Tadhg Kelly

This whole business of trying to fully define what is a game is getting us nowhere chaps, because with so many forms and so many variables, you always end up having to go back to the absolute basics to define anything.

In otherwords, all game definitions will invariably gravitate toward the 'interesting decisions', 'fun obstacles' or 'a load of rules for what you do' or some similar vagueness. It is as futile as trying to define what a story is.

Story comes in so many forms, and each of those forms has such strengths and weaknesses that invariably the definitions of story come down to similarly all-encompassing vagueness. It is the different frameworks of stories, from novels to epic poems, films to radioplays and so on, that are more easily organised because they have understandable strengths and weaknesses as forms. Film can communicate visually, radio can fire the imagination with sound, novels can get into the heads of characters, and so on.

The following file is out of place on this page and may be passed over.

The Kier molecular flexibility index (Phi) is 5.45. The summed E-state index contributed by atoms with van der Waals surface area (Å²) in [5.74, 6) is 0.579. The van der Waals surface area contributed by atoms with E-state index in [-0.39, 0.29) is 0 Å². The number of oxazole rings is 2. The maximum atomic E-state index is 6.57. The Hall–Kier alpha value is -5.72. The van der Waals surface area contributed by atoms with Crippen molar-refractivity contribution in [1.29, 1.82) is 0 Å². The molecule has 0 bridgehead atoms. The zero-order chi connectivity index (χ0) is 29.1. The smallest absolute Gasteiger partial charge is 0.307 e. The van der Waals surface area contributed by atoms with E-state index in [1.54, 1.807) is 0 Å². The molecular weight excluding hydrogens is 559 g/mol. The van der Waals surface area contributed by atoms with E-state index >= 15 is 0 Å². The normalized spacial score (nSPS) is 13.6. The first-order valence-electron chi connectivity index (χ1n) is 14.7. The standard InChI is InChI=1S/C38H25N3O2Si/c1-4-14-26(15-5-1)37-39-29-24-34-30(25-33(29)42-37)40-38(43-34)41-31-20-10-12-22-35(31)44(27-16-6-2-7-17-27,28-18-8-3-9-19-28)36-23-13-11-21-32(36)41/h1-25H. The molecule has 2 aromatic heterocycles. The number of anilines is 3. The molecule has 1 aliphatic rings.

Games also come in several very different strands. Table games (board and card), sports, paper roleplaying games, and videogames (and many more). Each has traits that are only very barely related to the other forms. We can draw lines that connect basketball and Stratego, much as we can draw lines that connect the Morte D'Arthur with Legally Blonde, but it is as plain as punch that they are wildly different in both cases. And those lines we draw, well they're pretty meaningless as a result.